Got honey? He does
June 30, 2006 (Lowell Sun)
TYNGSBORO -- Rick Reault has been a beekeeper for 10 years. He is president of the Middlesex Beekeepers Association and owner of New England Beekeeper Supply, which sells honey and beekeeping supplies, and provides swarm-removal services. He currently keeps bees in Tyngsboro, Dracut, Lowell, Andover, Acton, Carlisle, Westford, Fitchburg and Lunenburg. Reault can be contacted through his Web site, www.nebees.com.
Q: What attracted you to beekeeping?
A: My uncle kept honey bees, and I used to watch him and my grandfather. About 10 years ago, I asked him if he was still keeping bees, and he wasn't because the mites were a problem and he lost all of his colonies. I decided to give it a shot because I thought my location here is great. I ended up getting my uncle right back into it.
Q: How many bees do you keep?
A: I have about 60 colonies, and I run about 20 starter colonies for replacement bees that die. A honeybee colony will come through the winter with about 20,000 to 30,000 bees in the early spring, and they can build up to 100,000. An average colony in the summertime will be around 60,000 bees.
Q: How much honey does a colony produce in a year?
A: The average colony in Massachusetts will produce about 50 pounds of honey a year. I find that healthy colonies will produce in excess of 100 pounds. I've had hives that have produced up to 250 pounds.
Q: What do bees eat?
A: They live off of mainly two things. The nectar that they bring into the hive that they convert into honey (is the first). The second is pollen. Nectar serves as their carbohydrate source, and pollen serves as their protein source.
Q: How often are you stung?
A: All the time. As you get more immune to the stings, the pain goes away very quickly.
Q: Do you eat a lot of honey?
A: Yes. I have honey on a daily basis in coffee, in tea, we put it in frosties in the blender with fruit. We also can make some mead (a fermented honey wine beverage) with the honey. I also make vodka and brandy with honey and raspberries, blackberries and peaches, and let it marinate for a month or two. It is a really good, sweet after-dinner drink.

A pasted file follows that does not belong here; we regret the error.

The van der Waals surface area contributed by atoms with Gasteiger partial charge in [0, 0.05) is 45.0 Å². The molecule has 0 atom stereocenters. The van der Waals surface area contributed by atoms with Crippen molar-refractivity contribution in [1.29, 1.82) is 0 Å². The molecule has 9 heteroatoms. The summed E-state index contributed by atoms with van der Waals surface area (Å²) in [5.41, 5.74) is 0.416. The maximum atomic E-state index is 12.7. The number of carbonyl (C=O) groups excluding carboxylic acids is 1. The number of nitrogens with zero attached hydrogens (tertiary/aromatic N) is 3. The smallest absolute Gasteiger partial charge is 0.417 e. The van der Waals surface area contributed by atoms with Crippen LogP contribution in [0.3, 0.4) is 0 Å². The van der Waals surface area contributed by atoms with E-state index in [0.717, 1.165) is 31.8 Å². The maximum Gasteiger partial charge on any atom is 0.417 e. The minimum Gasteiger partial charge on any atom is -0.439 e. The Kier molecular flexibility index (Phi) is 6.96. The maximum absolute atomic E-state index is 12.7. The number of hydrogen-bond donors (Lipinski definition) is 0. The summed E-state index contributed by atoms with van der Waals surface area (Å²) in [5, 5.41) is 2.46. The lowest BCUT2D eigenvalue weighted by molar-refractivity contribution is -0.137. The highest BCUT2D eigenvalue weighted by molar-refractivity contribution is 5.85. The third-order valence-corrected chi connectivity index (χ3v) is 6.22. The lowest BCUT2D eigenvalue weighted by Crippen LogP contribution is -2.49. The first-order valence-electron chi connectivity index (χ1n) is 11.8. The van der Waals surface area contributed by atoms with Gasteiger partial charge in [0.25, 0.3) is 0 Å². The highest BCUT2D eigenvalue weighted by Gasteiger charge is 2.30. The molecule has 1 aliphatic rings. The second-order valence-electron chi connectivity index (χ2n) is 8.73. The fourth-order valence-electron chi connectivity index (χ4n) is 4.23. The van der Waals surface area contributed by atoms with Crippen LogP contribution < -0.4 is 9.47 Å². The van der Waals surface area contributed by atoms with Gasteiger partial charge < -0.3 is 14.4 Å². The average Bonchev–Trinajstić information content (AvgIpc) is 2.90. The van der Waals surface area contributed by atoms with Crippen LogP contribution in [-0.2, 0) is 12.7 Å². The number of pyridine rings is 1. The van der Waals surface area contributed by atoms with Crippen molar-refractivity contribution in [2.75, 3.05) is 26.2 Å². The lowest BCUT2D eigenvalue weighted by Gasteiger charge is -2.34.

Q: Do you do anything to the honey before jarring it?
A: We do absolutely nothing. We don't filter honey at all. It is not a processed food. We strain it but don't filter it. A lot of the commercial places, looking for a longer shelf life, warm it and run it through filters. That's why the local honey has a richer taste and a lot more of the pollen and proteins.
Q: What are the medicinal properties of honey?
A: There are reports that it is good for certain stomach ailments. It is certainly good to give you energy and stamina. And it is good as a dressing for burns because it is antibacterial and keeps the wound moist, and helps regenerate the skin.
Q: What is the strangest bee-related experience you've had?
A: I was getting a swarm of bees out of a tree and I cut a branch. When I cut the branch, all of the bees fell down to the ground, and when they started flying back up, the queen landed on my back, so the whole swarm just crawled onto my back. I stood at the top of the ladder just waiting for all of the bees to land on me, and then I came down the ladder, took my jacket off and shook it over an empty hive with some frames in it and then I had a new hive